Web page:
Is there any such thing as an Authentic American flag?

Discussion in 'American Flag History' started by USA743, Sep 15, 2009.

  1. USA743

    USA743 New Member

    I guess what I mean is, is there a specific American Made company, and exact specs, materials in order for it to be a true flag?
     
  2. NAVA1974

    NAVA1974 Active Member

    Any flag made to conform to the specifications in President Eisenhower's Executive Order 10834, issued August 25, 1959, would be an authentic and official flag of the United States. Here is a link to that Executive Order along with the drawing:
    Executive Order 10834 - Wikisource

    Although the Order specifies that the flag must be in the proportions 1:1.9 most US flagmakers follow a 2:3 or 3:5 proportion. The table of standard sizes apply to flags made for the government - the 1:1.9 proportions and other details should be followed for all US National flags.

    So to answer your specific questions:
    1) "Is there any such thing as an Authentic American flag?" Yes, one that conforms to EO 10834.
    2) "...specific American Made company..." No, the flag may be made by anyone.
    3) "...materials..." No, the material it is made from is immaterial. The flag must conform to those specs whether made of cotton, silk, rayon, wool, nylon, polyester, plastic, paper, metal, wood, whatever. Some argue that a "flag" must be made of cloth and fly from a pole. Others contend that the design of 50 stars and 13 stripes is the Flag of the United States even when made of painted wood or printed on paper or metal or adhesive material like a decal.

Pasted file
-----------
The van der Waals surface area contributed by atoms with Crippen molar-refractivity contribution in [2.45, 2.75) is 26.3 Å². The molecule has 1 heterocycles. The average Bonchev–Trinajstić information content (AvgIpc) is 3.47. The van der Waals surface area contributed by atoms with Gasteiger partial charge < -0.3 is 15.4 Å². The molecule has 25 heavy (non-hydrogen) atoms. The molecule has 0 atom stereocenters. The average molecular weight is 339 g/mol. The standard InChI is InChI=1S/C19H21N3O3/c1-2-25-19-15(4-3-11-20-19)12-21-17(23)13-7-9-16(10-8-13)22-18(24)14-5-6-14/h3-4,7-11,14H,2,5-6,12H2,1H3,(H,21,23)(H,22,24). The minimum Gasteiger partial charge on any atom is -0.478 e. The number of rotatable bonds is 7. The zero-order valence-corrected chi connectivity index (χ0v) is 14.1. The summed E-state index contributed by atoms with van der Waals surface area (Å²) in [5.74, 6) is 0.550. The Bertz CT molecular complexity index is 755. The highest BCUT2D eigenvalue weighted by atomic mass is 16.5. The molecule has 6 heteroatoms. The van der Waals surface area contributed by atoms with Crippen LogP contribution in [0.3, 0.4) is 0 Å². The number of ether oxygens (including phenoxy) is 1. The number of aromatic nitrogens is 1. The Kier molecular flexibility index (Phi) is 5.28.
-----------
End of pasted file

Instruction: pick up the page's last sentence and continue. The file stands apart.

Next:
(Note that our flag, technically, should not be called the "American Flag." Every national flag in the Western Hemisphere from Canada to Chile is an American Flag. Because of tradition and common usage in English, we in the US and most others call it the American Flag.)
     
  3. Peter Ansoff

    Peter Ansoff USA Flag Site Admin

    Just to expand a little on Nick's comments: A flag does not have to conform to E.O. 10834 to be a "real" American flag. The Executive Order addresses flags used by the Executive Branch of the federal government, which includes the armed forces. Flags used by other branches of the government, and by private citizens, do not have to conform to the E.O., and most of them don't. My favorite example is the flags that are flown on the US Capitol building in Washington DC -- they are 6 x 8 feet, which is different from the proportions specified in the E.O.

    The legal definition of the US flag is in 4 USC Sections 1 and 2 (with my comments in brackets):

    "1. The flag of the United States shall be thirteen horizontal stripes, alternate red and white; and the union of the flag shall be forty-eight stars [see below], white in a blue field.
    2. On the admission of a new State into the Union one star shall be added to the union of the flag; and such addition shall take effect on the fourth day of July then next succeeding such admission." [This was codified, of course, before Alaska and Hawaii became states -- their stars were added on July 4 1959 and July 4 1960, respectively, for a total of 50 stars]

    If a flag meets the above description, then it's US flag, at least as far as the law is concerned.

    Peter Ansoff
     
  4. NAVA1974

    NAVA1974 Active Member

    I agree with Peter that the bare bones description of the flag of the United States, as codified in law, goes no further than the above sentence. However, Eisenhower's executive order establishes the size of the stars, the orientation of the points, the size of the canton (how many stripes deep it is), and the overall proportions of the flag. Absent that guidance, your flag could be square, the canton could be smaller or larger, and it could have the stars pointing in random directions and arranged in any pattern you please.